Author Topic: Decepticles  (Read 1440 times)

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Offline ajax13

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« on: November 03, 2018, 07:42:02 PM »
All About Receiving Cash continues to maintain the lie that they are not subject to any regulation as their faith-based behaviour modification program is non-residential.  This is, like so much of the AARC story, simply untrue. 
At the time that AARC graduate Amy O'Flynn was being sentenced after running down and killing Ricky Vienneau while intoxicated, and then attempting to stage a vehicle theft in order to evade prosecution, AARC sect leader Dean Vause told the Court that:

"Level one of the program the clients are removed from their homes and our [sic] under our supervision twenty-four hours a day"

Now the Wiz has never been one to have his actions limited by fear of criticial analysis of the nonsense that eminates from him.  I often wonder if he has some type of unique gland from which lying is secreted, a sort of "decepticle".  So he has no problem telling a judge that somehow his non-residential program provides 'twenty-four hour" supervision.  AARC is of course residential, with the Recovery Homes serving as a fundamental aspect of the program to eliminate and then create anew the subject's identity and position in a social matrix.

Premier Notley, in her enthusiastic abandonment of her duty to investigate AARC, has latched onto the fundamental AARC lie in order to avoid undertaking an investigation of the sect.

According to Vause, AARC subjects are being provided treatment on Sundays when they are not in the sect's facilities.

"Amy was at the center during the day.  We provided a recovery home at night.  Amy was under 24 hour supervision."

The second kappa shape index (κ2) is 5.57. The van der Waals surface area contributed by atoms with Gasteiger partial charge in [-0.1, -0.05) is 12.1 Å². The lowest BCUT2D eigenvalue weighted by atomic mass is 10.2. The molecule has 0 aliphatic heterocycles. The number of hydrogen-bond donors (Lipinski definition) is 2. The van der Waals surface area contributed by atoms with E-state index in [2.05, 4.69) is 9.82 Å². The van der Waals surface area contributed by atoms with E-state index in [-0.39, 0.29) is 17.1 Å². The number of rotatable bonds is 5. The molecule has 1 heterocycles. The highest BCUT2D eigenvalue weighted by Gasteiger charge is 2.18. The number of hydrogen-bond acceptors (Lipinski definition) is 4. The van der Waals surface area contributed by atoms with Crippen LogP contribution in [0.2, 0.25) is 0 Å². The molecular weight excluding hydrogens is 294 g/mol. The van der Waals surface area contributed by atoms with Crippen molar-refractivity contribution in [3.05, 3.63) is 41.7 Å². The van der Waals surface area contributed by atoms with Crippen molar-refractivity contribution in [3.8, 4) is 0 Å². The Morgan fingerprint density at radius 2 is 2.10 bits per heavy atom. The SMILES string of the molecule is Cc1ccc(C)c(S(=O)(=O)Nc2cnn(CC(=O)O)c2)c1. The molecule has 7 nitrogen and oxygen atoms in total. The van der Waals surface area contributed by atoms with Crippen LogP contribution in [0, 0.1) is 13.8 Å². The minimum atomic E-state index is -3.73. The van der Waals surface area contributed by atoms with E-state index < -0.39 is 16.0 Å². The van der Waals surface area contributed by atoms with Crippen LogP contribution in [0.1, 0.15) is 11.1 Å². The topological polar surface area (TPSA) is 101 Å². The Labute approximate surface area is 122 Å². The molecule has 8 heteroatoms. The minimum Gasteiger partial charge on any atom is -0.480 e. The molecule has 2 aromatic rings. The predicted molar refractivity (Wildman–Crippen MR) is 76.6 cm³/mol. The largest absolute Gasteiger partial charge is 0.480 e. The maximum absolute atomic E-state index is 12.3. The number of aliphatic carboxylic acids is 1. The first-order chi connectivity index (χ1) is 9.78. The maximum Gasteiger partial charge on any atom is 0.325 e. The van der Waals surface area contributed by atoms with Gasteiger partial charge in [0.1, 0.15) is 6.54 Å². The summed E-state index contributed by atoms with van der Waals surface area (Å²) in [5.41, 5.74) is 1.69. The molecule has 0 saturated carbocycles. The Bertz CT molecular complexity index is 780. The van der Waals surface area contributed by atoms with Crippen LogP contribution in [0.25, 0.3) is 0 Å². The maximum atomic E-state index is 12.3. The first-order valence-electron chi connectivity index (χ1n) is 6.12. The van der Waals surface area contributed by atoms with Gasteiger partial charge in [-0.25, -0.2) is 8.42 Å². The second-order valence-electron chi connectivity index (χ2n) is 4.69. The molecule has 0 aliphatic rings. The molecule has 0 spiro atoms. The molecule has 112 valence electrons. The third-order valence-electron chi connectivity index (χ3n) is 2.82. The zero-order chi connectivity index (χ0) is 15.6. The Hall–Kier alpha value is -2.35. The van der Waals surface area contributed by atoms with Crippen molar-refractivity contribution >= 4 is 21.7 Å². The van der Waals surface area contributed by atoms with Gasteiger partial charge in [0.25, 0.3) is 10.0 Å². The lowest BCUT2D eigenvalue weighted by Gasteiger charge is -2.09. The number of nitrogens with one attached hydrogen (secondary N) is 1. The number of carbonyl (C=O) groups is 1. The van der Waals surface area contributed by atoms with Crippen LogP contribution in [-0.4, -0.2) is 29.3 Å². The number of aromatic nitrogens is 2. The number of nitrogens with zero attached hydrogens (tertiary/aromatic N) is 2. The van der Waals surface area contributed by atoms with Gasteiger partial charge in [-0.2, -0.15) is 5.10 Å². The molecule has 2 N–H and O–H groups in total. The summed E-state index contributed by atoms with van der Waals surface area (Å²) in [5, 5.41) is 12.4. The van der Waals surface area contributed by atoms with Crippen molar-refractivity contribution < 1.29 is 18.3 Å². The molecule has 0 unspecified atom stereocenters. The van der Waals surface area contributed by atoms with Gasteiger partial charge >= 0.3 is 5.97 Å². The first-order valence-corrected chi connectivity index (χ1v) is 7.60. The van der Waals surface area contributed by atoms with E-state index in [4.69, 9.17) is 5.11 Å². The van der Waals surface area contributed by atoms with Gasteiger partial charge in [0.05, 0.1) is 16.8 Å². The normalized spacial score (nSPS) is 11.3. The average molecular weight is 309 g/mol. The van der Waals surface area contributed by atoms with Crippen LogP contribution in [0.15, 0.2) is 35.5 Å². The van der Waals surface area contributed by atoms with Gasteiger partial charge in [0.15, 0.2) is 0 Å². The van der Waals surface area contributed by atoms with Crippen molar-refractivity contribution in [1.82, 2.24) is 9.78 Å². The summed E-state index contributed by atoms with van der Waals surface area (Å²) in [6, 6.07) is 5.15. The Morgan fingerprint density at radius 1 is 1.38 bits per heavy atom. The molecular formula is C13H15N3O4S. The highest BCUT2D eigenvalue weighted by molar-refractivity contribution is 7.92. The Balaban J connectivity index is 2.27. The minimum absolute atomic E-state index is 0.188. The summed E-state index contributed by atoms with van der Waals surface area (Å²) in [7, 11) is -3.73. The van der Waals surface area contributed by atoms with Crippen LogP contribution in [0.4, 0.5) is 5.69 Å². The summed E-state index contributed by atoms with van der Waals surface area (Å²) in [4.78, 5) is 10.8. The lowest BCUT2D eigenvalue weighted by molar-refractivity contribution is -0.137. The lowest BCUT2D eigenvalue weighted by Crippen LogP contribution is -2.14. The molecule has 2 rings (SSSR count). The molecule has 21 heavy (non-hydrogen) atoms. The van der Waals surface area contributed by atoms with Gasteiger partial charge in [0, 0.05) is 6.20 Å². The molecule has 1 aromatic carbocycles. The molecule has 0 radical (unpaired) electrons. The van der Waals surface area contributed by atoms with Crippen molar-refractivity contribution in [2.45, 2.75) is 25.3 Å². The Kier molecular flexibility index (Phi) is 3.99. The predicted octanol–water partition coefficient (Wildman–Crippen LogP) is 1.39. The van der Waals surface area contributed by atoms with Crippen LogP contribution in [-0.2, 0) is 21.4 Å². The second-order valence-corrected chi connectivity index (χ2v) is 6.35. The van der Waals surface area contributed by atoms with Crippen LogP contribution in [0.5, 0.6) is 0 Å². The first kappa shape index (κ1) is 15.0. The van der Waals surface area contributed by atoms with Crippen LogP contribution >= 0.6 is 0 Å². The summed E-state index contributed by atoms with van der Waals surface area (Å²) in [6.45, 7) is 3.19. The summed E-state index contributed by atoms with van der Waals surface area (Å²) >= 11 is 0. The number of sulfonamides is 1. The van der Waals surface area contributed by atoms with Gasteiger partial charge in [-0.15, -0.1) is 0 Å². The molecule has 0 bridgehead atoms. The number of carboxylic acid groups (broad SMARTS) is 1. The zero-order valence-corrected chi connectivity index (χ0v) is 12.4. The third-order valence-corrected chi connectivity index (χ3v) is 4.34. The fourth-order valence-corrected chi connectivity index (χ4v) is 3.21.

"Amy was in a recovery home every night.  Although she had time away from the center to work or go to school, she was in treatment 7 days a week."

This is a curious notion given Vause's adamant position that the only thing he does at AARC is arrange AA meetings.  Which he does, according to the Calgary Herald, for $85k per year per exorcism, an increase of $40k per annum from the first time I looked at the sect in 2007.  When cornered, the Wiz is resolute in defence of his assertion that he does not provide treatment of any kind.

"1. My work is restricted to the application of the “Alcoholics Anonymous 12 Step Program” relating to
alcoholic or addicts under a contract for services with AARC being a non-profit corporation of Alberta
which program does not fall within the definition of a “health service” under the Act.
2. The implementation of the “Alcoholics Anonymous 12 step Program” does not require the services of
a professional psychologist or other health professional, therefore section 46 of the Act which
references section 28(2) does not apply."

The statement to the Court in the O'Flynn case also includes the Great Dodgeball Coach claiming to be a clinician:
"In closing, I had the opportunity to spend a full day clinically addressing the accident and the shame Amy felt."

Dean-o's consistent lying brings to mind the late great Joe Dimaggio: "'why did you play so hard?'
'Because there might have been somebody in the stands today who'd never seen my play before, and might never see me again'

« Last Edit: November 04, 2018, 06:56:44 PM by ajax13 »
"AARC will go on serving youth and families as long as it will be needed, if it keeps open to God for inspiration" Dr. F. Dean Vause Executive Director

MR. NELSON: Mr. Speaker, AADAC has been involved with
assistance in developing the program of the Alberta Adolescent
Recovery Centre since its inception originally as Kids of the
Canadian West."
Alberta Hansard, March 24, 1992